Officials, family discuss historic boat restoration

Published on Thu, Dec 18, 2003 by Rebecca Schwarz Kopf

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Officials, family discuss historic boat restoration

By Rebecca Schwarz Kopf

A local fishing family and city of Blaine officials are working to establish a restoration project that would turn one of Blaine�s oldest fishing vessels into a local floating museum and they are seeking the community�s help in making it happen.

Community development director Terry Galvin and long-time resident Jan Hrutfiord are discussing the possibility of turning the Dakota vessel � a 100-ton, 72-foot long commercial fishing boat built in Blaine in 1944 � into a floating museum detailing the fishing and nautical history of the Blaine community and its people.

�Jan and I sort of brainstormed the concept and we wanted to get the city involved, but it would be citizen-based,� Galvin said, noting it has been pondered about for a couple of years. �We want to use the facilities primarily as a nautical museum. I think we all agree Blaine has some deep roots in fishing.�

Hrutfiord�s father, Eyther Westman, asked Andrew Berg of Berg Shipyards to build him a boat in 1944 � upon completion, this vessel would make history in Blaine.

�It was a completely new radical design,� Hrutfiord said, noting it�s whaleback style, complete with a high bow and extra deck. �The old fishermen would say �Eyther, that thing�s gonna tip over.� But it never went over,� she said.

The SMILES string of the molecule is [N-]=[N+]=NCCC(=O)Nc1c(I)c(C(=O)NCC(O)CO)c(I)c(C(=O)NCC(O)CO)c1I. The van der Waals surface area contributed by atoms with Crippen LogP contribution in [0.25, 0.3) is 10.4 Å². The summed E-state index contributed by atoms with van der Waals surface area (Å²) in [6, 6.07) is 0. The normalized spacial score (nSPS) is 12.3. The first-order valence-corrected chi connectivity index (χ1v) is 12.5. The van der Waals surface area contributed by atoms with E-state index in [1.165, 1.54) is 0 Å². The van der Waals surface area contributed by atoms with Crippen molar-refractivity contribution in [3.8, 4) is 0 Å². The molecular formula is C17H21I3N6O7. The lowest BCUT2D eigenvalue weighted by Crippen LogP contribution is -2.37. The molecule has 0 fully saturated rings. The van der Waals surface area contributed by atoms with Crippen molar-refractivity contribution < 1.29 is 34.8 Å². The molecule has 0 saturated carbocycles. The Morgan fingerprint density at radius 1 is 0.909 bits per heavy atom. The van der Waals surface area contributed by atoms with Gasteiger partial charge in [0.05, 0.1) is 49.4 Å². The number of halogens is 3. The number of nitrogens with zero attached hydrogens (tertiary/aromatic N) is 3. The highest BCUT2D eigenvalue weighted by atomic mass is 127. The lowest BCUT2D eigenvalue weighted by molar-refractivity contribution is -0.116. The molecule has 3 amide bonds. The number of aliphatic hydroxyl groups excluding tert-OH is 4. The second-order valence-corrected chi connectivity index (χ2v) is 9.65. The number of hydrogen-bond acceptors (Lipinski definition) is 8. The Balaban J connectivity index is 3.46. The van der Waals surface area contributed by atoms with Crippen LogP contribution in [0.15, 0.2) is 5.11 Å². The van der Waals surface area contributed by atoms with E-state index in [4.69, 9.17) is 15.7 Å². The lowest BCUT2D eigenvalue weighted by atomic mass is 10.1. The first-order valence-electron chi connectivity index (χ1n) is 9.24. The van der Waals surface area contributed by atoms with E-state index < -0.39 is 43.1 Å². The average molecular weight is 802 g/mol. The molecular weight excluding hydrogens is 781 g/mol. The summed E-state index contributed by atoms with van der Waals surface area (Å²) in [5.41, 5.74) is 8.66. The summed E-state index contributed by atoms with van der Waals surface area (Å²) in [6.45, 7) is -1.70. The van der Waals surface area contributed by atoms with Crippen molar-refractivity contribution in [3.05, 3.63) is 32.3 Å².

Hrutfiord�s son, Brad, recalls the story of it being built. �Berg had the dimensions on a sheet of paper, and Grandpa asked him to double it,� he said, laughing. �It was an incredibly heavy boat and for its time, there was nothing like it.�

The Dakota has stayed in the Hrutfiord family, and until now, was always fishing somewhere. It spent much of its time bottomfishing in Alaska, but also sailed off the coast of California tuna fishing, and even unsuccessfully attempted crabbing one year. Just recently, the boat�s fishing license was sold, and now the boat cannot perform any fishing activities, including sport fishing.

�So now we have to find a home for it, or we have to destroy it,� Hrutfiord said. �She cannot ever fish again.�

This means, Galvin said, the Dakota faces a death sentence if it�s not resurrected via the planned project. �In many ways, the Dakota is an icon for fishing in Blaine,� he said. �This is a call to save the Dakota.�

In addition to plans for constructing the vessel into a floating museum, the family and city officials are hoping the still-standing Dakota Fisheries facilities could also be used in the project.

�Essentially we�ve got a boat, a dock and a building,� Galvin said. �There is real value for this facility - really it�s the only building on Marine Drive with a dock. It would be perfect.�

It is hoped that a non-profit organization can be established in the near future to convert the vessel, dock and building into a nautical museum project; however the community is key to building that effort, Galvin said.

�We invite anyone who is interested in the creation of this nautical museum to call me,� he said. �If we have enough interest, we�ll then get together for a meeting of the minds. I believe with enough community support, we can do this.�

In addition, the nautical museum can tie into the city of Blaine�s boardwalk plans to connect downtown to the fishing pier via Marine Park and other trails.

As far as the potential costs for the restoration project, there are no estimates as of yet. �The cosmetics need to be taken care of,� Hrutfiord said, adding the boat itself is in good shape.

Anyone interested in learning more about the project, should contact Terry Galvin at the city of Blaine�s community development office at 332-8311 or email TGalvin@cityofblaine.com.

�In Blaine, a bazillion people worked on that boat,� Bjorn Hrutfiord said. �I�ve talked with all kinds of people who have a connection to that boat.�

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